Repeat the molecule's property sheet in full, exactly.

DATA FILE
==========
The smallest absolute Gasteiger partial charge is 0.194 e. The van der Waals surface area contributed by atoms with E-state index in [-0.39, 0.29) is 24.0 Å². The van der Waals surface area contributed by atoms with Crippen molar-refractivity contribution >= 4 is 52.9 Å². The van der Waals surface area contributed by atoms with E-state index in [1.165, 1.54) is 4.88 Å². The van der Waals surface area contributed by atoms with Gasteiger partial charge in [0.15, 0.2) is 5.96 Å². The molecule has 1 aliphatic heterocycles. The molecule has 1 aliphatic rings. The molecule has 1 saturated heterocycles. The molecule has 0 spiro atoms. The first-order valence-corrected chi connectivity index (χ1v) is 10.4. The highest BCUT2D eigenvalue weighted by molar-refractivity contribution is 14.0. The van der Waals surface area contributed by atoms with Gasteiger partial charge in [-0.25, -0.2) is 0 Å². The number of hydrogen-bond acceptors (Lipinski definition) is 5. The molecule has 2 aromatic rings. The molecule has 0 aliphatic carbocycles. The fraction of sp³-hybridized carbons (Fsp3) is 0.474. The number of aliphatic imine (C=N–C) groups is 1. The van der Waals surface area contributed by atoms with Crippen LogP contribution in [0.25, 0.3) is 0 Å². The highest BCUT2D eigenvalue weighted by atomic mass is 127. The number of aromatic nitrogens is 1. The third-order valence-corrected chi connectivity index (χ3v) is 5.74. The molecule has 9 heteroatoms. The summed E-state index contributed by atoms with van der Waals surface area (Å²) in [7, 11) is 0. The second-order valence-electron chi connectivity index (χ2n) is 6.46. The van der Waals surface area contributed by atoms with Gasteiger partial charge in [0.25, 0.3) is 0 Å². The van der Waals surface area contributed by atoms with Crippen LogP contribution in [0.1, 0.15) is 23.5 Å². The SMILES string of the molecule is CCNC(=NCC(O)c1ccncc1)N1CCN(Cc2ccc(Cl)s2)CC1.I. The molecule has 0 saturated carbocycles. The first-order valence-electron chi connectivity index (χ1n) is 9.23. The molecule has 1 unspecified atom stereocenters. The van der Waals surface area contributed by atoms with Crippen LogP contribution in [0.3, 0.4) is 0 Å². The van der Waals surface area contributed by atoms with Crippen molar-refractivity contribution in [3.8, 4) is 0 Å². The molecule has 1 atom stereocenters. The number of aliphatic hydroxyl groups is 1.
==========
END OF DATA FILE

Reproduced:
The smallest absolute Gasteiger partial charge is 0.194 e. The van der Waals surface area contributed by atoms with E-state index in [-0.39, 0.29) is 24.0 Å². The van der Waals surface area contributed by atoms with Crippen molar-refractivity contribution >= 4 is 52.9 Å². The van der Waals surface area contributed by atoms with E-state index in [1.165, 1.54) is 4.88 Å². The van der Waals surface area contributed by atoms with Gasteiger partial charge in [0.15, 0.2) is 5.96 Å². The molecule has 1 aliphatic heterocycles. The molecule has 1 aliphatic rings. The molecule has 1 saturated heterocycles. The molecule has 0 spiro atoms. The first-order valence-corrected chi connectivity index (χ1v) is 10.4. The highest BCUT2D eigenvalue weighted by molar-refractivity contribution is 14.0. The van der Waals surface area contributed by atoms with Gasteiger partial charge in [-0.25, -0.2) is 0 Å². The number of hydrogen-bond acceptors (Lipinski definition) is 5. The molecule has 2 aromatic rings. The molecule has 0 aliphatic carbocycles. The fraction of sp³-hybridized carbons (Fsp3) is 0.474. The number of aliphatic imine (C=N–C) groups is 1. The van der Waals surface area contributed by atoms with Crippen LogP contribution in [0.25, 0.3) is 0 Å². The highest BCUT2D eigenvalue weighted by atomic mass is 127. The number of aromatic nitrogens is 1. The third-order valence-corrected chi connectivity index (χ3v) is 5.74. The molecule has 9 heteroatoms. The summed E-state index contributed by atoms with van der Waals surface area (Å²) in [7, 11) is 0. The second-order valence-electron chi connectivity index (χ2n) is 6.46. The van der Waals surface area contributed by atoms with Gasteiger partial charge in [0.25, 0.3) is 0 Å². The van der Waals surface area contributed by atoms with Crippen LogP contribution in [0.1, 0.15) is 23.5 Å². The SMILES string of the molecule is CCNC(=NCC(O)c1ccncc1)N1CCN(Cc2ccc(Cl)s2)CC1.I. The molecule has 0 saturated carbocycles. The first-order valence-electron chi connectivity index (χ1n) is 9.23. The molecule has 1 unspecified atom stereocenters. The van der Waals surface area contributed by atoms with Crippen LogP contribution in [0.3, 0.4) is 0 Å². The van der Waals surface area contributed by atoms with Crippen molar-refractivity contribution in [3.8, 4) is 0 Å². The molecule has 1 atom stereocenters. The number of aliphatic hydroxyl groups is 1.